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How I Saved Over 20% While Shopping For Groceries

AldiLast week, the Wall Street Journal ran an article about the German discount grocery chain Aldi (subscription required).

In the article, author Zeke Turner notes that Aldi already has over 1,700 stores in the United States, and recently announced it would invest $3.4 billion over the next five years to increase its store count to nearly 2,500. If Aldi’s planned expansion is successful, it would rank as the third-largest grocery retailer in the U.S. by locations, behind only Wal-Mart and Kroger.

Aldi entered the U.S. market in the Midwest in the 1970s, and currently has stores in nearly three dozen states. Aldi stores are known for their low prices, small size, limited selection, and focus on their own store brands.

If frugality is your thing, you might like Aldi. If you like to be pampered while shopping, Aldi may not be for you.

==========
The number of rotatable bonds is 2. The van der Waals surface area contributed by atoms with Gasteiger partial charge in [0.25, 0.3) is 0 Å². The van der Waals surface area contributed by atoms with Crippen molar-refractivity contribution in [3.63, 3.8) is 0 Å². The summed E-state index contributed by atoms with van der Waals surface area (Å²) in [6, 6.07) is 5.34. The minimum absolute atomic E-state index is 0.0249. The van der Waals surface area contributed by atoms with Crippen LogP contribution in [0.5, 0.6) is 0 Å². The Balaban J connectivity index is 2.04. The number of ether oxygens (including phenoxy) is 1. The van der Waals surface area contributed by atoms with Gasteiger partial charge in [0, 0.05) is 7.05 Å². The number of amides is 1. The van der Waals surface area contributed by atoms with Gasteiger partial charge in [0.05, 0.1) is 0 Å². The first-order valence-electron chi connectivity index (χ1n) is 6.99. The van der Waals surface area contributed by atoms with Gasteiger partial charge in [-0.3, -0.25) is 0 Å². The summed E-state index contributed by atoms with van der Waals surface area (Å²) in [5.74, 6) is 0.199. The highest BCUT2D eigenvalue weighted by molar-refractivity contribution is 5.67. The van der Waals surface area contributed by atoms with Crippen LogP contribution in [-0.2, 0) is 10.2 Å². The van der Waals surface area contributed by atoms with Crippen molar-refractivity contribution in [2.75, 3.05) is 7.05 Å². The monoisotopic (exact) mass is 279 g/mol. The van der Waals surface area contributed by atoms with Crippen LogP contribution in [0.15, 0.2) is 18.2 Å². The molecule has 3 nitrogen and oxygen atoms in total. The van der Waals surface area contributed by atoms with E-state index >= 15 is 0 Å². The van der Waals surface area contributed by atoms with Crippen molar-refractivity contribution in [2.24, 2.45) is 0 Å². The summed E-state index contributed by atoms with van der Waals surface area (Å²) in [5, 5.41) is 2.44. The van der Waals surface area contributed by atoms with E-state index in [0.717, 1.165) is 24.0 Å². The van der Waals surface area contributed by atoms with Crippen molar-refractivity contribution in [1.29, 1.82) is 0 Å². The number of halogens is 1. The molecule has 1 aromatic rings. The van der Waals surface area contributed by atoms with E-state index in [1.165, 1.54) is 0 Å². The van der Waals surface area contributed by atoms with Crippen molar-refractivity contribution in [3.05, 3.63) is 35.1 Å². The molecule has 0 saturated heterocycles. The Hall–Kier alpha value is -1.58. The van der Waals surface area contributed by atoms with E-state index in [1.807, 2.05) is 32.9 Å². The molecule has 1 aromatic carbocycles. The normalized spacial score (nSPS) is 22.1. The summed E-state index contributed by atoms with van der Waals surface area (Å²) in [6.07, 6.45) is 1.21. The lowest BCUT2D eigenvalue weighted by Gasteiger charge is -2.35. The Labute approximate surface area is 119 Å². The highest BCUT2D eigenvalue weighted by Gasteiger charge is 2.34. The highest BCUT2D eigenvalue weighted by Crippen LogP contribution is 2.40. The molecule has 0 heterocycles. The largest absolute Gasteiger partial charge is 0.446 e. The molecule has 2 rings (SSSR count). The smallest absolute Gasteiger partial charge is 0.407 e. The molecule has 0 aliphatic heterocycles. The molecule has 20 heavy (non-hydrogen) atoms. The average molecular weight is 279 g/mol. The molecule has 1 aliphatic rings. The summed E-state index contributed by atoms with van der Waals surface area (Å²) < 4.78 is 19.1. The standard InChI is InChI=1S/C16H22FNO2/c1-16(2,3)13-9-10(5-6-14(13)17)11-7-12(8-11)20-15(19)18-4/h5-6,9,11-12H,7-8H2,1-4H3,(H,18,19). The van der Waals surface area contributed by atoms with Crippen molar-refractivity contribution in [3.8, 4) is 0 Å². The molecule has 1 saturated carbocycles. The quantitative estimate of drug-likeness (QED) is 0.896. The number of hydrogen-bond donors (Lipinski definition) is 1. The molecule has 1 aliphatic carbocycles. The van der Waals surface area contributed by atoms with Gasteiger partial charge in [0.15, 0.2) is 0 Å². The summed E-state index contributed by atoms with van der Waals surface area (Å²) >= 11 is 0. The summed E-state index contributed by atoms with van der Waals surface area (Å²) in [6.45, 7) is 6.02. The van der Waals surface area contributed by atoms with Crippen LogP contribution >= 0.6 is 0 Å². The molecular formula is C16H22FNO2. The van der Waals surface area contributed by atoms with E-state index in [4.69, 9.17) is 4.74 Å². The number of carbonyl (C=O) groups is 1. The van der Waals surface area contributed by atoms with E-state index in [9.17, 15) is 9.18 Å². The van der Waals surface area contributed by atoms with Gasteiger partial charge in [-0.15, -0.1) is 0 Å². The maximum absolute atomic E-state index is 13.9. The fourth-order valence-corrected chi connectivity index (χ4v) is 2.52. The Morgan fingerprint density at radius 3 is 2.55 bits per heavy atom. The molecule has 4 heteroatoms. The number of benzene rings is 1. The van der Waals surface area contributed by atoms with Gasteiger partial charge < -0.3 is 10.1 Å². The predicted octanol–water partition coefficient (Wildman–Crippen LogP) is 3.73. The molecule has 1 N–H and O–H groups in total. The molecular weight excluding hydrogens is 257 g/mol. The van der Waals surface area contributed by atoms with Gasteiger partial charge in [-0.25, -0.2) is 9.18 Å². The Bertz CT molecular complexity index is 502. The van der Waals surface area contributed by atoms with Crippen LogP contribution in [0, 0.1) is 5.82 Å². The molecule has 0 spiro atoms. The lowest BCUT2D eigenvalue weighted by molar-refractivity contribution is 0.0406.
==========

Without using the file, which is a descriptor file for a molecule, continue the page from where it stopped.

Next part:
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Update: Chase Freedom Announces 5% Cash Back Categories For Q4 17

Financial IndependenceEarlier this year, I wrote about our attempt to optimize our credit card usage to maximize potential rewards.

Since we aren’t frequent travelers, I focused on finding a card with attractive cash back features, rather than a card with great perks for world travelers. We signed up for a Chase Freedom Credit Card in the spring, which has been a smart financial decision thus far.

As a reminder, Chase Freedom offers 5% cash back on up to $1,500 in purchases in specific spending categories each quarter, and 1% cash back on everything else. Our Fidelity Rewards card offers 2% cash back on all purchases.

To date, we’ve earned $260 in cash back since getting the Chase Freedom card, including sign up bonuses, but the pace at which we earned rewards from our new card slowed dramatically during the third quarter.